Cathay Building

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Cathay Building
国泰大厦
The Cathay Building in Singapore 1945.jpg
The Cathay Building in 1945
Cathay Building is located in Singapore
Cathay Building
Former names Cathay Hotel
General information
Status Demolished
Location Singapore
Address 2 Handy Road, Singapore 229233
Country Singapore
Coordinates Coordinates: 1°17′57.5″N 103°50′51.5″E / 1.299306°N 103.847639°E / 1.299306; 103.847639
Named for Cathay Cinema
Construction started July 11, 1939 (1939-07-11)
Completed 1940
Opened July 1, 1940 (1940-07-01)
Closed 2000
Demolished 2003
Cost S$1 million
Owner Loke Cheng Kim (former)
Loke Wan Tho (former)
Cathay Organisation
Technical details
Floor count 11
Design and construction
Architect Frank Wilmin Brewer
Architecture firm Arbenz and Brewer
Other information
Number of rooms 170
Number of restaurants 1
Number of bars 1
Website
www.cathay.com.sg
Designated 10 February 2003

The Cathay Building (simplified Chinese: 国泰大厦; traditional Chinese: 國泰大廈) was opened in 1939 by Dato Loke Wan Tho as the headquarters for the British Malaya Broadcasting Corporation. Located at 2 Handy Road in the Museum Planning Area of Singapore, the building was most known for its air-conditioned theatre known as the Cathay Cinema, then a technological marvel and the first to be built in Singapore. Cathay Building was the first skyscraper in Singapore and tallest building in Southeast Asia at that time.

History[edit]

The supposed 16 storey (11 storey upon completion) Cathay Building was designed by British architect Frank W Brewer. The Cathay Building consisted of the Cathay Cinema, a restaurant and the dance hall on the ground floor, as well as a roof garden above the cinema and a residential storey block with a penthouse.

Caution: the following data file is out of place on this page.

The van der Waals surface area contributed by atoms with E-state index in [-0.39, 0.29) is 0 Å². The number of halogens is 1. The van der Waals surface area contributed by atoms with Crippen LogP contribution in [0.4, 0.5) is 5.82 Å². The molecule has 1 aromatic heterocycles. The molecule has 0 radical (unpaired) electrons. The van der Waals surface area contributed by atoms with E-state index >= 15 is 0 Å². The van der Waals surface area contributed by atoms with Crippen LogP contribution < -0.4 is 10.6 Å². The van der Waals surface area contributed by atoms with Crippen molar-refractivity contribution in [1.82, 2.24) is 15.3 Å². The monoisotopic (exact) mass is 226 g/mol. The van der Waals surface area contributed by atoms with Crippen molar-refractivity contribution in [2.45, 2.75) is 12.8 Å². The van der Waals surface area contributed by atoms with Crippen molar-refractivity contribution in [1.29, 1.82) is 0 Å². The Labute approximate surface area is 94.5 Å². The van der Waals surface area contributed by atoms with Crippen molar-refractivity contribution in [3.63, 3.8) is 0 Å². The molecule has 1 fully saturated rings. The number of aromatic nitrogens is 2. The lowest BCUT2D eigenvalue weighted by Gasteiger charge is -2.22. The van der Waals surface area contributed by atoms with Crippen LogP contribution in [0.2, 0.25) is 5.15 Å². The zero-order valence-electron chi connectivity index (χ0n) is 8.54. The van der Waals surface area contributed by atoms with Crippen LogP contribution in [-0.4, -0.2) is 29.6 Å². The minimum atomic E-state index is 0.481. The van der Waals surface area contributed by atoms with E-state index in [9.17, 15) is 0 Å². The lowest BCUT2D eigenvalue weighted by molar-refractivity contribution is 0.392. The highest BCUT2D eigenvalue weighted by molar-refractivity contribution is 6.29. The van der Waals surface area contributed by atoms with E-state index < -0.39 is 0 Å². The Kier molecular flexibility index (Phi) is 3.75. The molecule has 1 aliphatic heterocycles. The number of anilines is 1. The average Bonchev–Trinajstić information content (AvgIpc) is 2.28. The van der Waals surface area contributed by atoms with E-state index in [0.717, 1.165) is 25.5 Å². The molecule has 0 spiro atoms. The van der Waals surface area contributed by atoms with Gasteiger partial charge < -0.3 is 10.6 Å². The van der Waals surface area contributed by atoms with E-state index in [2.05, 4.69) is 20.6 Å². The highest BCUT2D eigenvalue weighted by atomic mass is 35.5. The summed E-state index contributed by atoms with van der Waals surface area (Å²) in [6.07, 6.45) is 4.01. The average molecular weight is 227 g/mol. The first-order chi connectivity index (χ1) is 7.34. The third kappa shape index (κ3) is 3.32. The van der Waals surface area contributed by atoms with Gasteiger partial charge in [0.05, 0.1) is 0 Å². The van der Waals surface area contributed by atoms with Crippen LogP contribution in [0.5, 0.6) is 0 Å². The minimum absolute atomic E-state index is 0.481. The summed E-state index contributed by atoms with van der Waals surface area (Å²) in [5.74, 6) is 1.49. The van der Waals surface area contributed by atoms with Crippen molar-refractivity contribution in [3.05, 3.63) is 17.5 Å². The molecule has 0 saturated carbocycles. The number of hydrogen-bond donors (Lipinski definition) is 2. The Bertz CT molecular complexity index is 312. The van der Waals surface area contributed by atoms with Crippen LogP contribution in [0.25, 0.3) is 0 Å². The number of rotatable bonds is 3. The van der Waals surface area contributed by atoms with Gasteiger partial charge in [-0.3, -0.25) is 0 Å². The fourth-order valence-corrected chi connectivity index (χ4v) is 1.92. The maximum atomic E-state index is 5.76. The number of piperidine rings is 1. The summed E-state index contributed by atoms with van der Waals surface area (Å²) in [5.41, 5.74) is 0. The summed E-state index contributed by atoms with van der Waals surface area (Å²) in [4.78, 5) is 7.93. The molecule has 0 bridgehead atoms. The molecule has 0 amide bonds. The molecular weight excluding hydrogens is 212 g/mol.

The Cathay Cinema in 1945

The first part of the Cathay Building was opened on 3 October 1939 with the 1,300-seat Cathay Cinema, the dance hall and the Cathay Restaurant. In 1 July 1940, the 11 storey residential block was opened for occupancy, with the owners Mrs Loke Wan and Loke Wan Tho occupied the eleventh floor.[1] The building was the first and tallest skyscraper in Singapore and in Southeast Asia, at a height of 83.5 metres from the Dhoby Ghaut entrance to the top of the building's water tower.[2] Its theatre was the island's first air-conditioned cinema and public building, and where one could sit in an arm chair to watch a film; a rare amenity during that time. The building was also used as a landmark for final landing approach at Singapore's first purpose-built civilian airport, Kallang Airport.

At the beginning of World War II in 1942, the building was converted to a Red Cross casualty station. When Singapore fell to the Japanese, it was used to house the Japanese Broadcasting Department, the Military Propaganda Department, the Military Information Bureau and the broadcast department of the Indian National Army's Provisional government of Free India during the occupation period. The Japanese utilised the building to broadcast propaganda in the Japanese language. It was also the residence of film director Yasujirō Ozu from 1944 till the end of the war.[3]